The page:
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    The Dr. John Hall story: a case study in putative “Haunted People Syndrome”

    O'Keeffe, C, Houran, J, Houran, DJ, Dagnall, N ORCID logoORCID: https://orcid.org/0000-0003-0657-7604, Drinkwater, K ORCID logoORCID: https://orcid.org/0000-0002-4015-0578, Sheridan, L and Laythe, B (2019) The Dr. John Hall story: a case study in putative “Haunted People Syndrome”. Mental Health, Religion and Culture, 22 (9). pp. 910-929. ISSN 1367-4676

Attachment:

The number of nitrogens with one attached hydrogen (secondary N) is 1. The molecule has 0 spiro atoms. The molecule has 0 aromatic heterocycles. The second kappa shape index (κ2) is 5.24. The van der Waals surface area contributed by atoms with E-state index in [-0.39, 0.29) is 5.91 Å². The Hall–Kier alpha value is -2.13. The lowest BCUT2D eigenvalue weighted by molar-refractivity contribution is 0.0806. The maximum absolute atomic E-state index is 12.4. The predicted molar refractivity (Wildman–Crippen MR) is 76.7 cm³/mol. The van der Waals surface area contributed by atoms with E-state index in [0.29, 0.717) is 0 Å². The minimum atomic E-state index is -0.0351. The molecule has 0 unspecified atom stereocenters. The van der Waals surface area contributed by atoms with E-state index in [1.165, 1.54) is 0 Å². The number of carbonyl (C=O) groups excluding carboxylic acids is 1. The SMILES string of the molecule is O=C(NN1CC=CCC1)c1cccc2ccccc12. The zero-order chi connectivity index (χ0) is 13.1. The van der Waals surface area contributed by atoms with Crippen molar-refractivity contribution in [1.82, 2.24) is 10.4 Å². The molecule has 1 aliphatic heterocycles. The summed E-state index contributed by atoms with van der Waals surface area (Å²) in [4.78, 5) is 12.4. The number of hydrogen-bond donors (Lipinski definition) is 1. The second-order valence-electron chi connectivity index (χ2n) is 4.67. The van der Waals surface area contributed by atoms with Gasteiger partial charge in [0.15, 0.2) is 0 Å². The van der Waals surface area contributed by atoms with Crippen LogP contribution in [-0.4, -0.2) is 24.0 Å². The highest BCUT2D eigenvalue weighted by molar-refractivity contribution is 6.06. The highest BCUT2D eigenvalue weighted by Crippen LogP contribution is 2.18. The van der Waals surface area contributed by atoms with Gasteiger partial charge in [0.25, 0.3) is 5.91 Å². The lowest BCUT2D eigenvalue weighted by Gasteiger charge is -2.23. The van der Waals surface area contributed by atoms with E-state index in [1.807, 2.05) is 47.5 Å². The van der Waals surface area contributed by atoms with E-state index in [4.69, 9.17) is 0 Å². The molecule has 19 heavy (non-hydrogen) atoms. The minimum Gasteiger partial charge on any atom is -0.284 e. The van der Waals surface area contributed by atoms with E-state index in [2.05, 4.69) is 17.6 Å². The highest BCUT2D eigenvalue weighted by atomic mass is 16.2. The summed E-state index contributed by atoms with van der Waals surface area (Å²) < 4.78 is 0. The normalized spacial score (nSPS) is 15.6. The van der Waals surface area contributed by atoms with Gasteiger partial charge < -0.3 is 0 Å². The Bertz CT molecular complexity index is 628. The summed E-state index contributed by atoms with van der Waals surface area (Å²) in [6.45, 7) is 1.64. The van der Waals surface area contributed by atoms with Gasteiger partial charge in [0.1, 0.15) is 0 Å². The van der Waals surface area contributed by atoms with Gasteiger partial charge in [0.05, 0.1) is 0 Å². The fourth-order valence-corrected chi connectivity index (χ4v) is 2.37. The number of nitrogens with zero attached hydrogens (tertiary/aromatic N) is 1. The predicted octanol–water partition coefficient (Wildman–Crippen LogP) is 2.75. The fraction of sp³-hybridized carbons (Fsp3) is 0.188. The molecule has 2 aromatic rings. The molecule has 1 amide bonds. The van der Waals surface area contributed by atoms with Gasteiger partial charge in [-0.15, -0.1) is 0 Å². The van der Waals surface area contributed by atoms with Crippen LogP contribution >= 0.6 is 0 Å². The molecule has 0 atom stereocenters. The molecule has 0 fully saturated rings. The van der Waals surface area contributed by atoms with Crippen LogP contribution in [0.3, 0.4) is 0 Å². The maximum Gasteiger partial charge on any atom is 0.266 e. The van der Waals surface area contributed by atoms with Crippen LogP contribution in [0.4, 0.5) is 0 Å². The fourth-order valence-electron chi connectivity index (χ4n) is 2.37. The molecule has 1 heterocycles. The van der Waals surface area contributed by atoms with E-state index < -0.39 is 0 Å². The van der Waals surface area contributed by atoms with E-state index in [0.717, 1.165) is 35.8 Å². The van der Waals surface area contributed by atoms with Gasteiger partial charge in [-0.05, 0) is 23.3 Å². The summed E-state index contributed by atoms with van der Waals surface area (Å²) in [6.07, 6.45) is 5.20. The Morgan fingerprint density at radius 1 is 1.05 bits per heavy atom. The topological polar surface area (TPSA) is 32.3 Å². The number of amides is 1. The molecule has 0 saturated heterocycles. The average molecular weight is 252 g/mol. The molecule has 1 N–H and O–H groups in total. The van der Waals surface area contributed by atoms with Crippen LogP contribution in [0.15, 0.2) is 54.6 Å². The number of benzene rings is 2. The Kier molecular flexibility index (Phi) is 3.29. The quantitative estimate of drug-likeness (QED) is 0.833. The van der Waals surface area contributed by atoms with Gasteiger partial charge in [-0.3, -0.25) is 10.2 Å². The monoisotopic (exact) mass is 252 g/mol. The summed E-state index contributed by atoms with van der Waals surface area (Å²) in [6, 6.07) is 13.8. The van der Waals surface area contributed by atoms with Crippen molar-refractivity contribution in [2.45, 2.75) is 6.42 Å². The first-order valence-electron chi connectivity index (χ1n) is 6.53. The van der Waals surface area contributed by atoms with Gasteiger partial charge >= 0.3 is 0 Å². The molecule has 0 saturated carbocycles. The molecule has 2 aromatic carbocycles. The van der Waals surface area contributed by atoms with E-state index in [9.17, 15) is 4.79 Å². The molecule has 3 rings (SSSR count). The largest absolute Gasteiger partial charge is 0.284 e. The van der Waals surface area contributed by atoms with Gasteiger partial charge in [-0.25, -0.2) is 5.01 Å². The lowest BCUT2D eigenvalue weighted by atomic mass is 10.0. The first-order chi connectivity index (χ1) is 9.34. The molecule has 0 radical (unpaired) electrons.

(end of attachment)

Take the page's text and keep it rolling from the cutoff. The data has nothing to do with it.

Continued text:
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    © 2019, © 2019 Informa UK Limited, trading as Taylor & Francis Group. Research suggests a “Haunted People Syndrome (HP-S)” defined by recurrent and systematic perceptions of anomalous subjective and objective anomalies. Such signs or symptoms are traditionally attributed to “spirits and the supernatural,” but these themes are hypothesised to morph to “surveillance and stalking” in reports of “group-(or gang) stalking,” We tested this premise with a quali-quantitative exercise that mapped group-stalking experiences from a published first-hand account to a Rasch measure of haunt-type anomalies. This comparison found significant agreement in the specific “signs or symptoms” of both phenomena. Meta-patterns likewise showed clear conceptual similarities between the phenomenology of haunts and group-stalking. Findings are consistent with the idea that both anomalous episodes involve the same, or similar, attentional or perceptual processes and thereby support the viability of the HP-S construct.

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